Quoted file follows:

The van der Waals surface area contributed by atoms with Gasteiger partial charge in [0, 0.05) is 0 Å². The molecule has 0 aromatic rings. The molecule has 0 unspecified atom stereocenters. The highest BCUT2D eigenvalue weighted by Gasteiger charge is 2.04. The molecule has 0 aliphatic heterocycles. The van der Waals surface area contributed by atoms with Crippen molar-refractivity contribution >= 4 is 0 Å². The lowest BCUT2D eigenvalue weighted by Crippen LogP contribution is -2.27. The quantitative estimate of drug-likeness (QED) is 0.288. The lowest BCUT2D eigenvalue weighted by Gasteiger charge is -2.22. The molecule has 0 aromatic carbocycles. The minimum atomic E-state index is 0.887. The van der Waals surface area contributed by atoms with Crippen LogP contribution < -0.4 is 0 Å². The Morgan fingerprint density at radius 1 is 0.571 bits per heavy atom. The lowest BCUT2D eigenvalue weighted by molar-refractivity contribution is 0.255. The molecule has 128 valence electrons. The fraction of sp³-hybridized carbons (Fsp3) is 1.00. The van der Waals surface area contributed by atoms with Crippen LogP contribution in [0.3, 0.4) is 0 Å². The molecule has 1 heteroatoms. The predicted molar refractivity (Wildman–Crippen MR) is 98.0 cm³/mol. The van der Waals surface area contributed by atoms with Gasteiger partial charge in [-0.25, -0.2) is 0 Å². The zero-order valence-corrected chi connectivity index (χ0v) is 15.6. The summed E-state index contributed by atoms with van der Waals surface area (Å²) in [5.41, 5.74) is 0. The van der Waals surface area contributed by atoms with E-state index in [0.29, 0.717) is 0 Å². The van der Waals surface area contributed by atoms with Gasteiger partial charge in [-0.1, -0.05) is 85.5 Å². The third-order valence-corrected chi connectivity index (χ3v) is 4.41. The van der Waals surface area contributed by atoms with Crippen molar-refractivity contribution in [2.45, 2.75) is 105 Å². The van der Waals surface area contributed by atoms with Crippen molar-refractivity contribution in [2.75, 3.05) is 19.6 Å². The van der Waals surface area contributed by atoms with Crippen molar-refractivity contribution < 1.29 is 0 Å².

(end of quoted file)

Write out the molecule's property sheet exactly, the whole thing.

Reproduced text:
The van der Waals surface area contributed by atoms with Gasteiger partial charge in [0, 0.05) is 0 Å². The molecule has 0 aromatic rings. The molecule has 0 unspecified atom stereocenters. The highest BCUT2D eigenvalue weighted by Gasteiger charge is 2.04. The molecule has 0 aliphatic heterocycles. The van der Waals surface area contributed by atoms with Crippen molar-refractivity contribution >= 4 is 0 Å². The lowest BCUT2D eigenvalue weighted by Crippen LogP contribution is -2.27. The quantitative estimate of drug-likeness (QED) is 0.288. The lowest BCUT2D eigenvalue weighted by Gasteiger charge is -2.22. The molecule has 0 aromatic carbocycles. The minimum atomic E-state index is 0.887. The van der Waals surface area contributed by atoms with Crippen LogP contribution < -0.4 is 0 Å². The Morgan fingerprint density at radius 1 is 0.571 bits per heavy atom. The lowest BCUT2D eigenvalue weighted by molar-refractivity contribution is 0.255. The molecule has 128 valence electrons. The fraction of sp³-hybridized carbons (Fsp3) is 1.00. The van der Waals surface area contributed by atoms with Crippen LogP contribution in [0.3, 0.4) is 0 Å². The molecule has 1 heteroatoms. The predicted molar refractivity (Wildman–Crippen MR) is 98.0 cm³/mol. The van der Waals surface area contributed by atoms with Gasteiger partial charge in [-0.25, -0.2) is 0 Å². The zero-order valence-corrected chi connectivity index (χ0v) is 15.6. The summed E-state index contributed by atoms with van der Waals surface area (Å²) in [5.41, 5.74) is 0. The van der Waals surface area contributed by atoms with E-state index in [0.29, 0.717) is 0 Å². The van der Waals surface area contributed by atoms with Gasteiger partial charge in [-0.1, -0.05) is 85.5 Å². The third-order valence-corrected chi connectivity index (χ3v) is 4.41. The van der Waals surface area contributed by atoms with Crippen molar-refractivity contribution in [2.45, 2.75) is 105 Å². The van der Waals surface area contributed by atoms with Crippen molar-refractivity contribution in [2.75, 3.05) is 19.6 Å². The van der Waals surface area contributed by atoms with Crippen molar-refractivity contribution < 1.29 is 0 Å².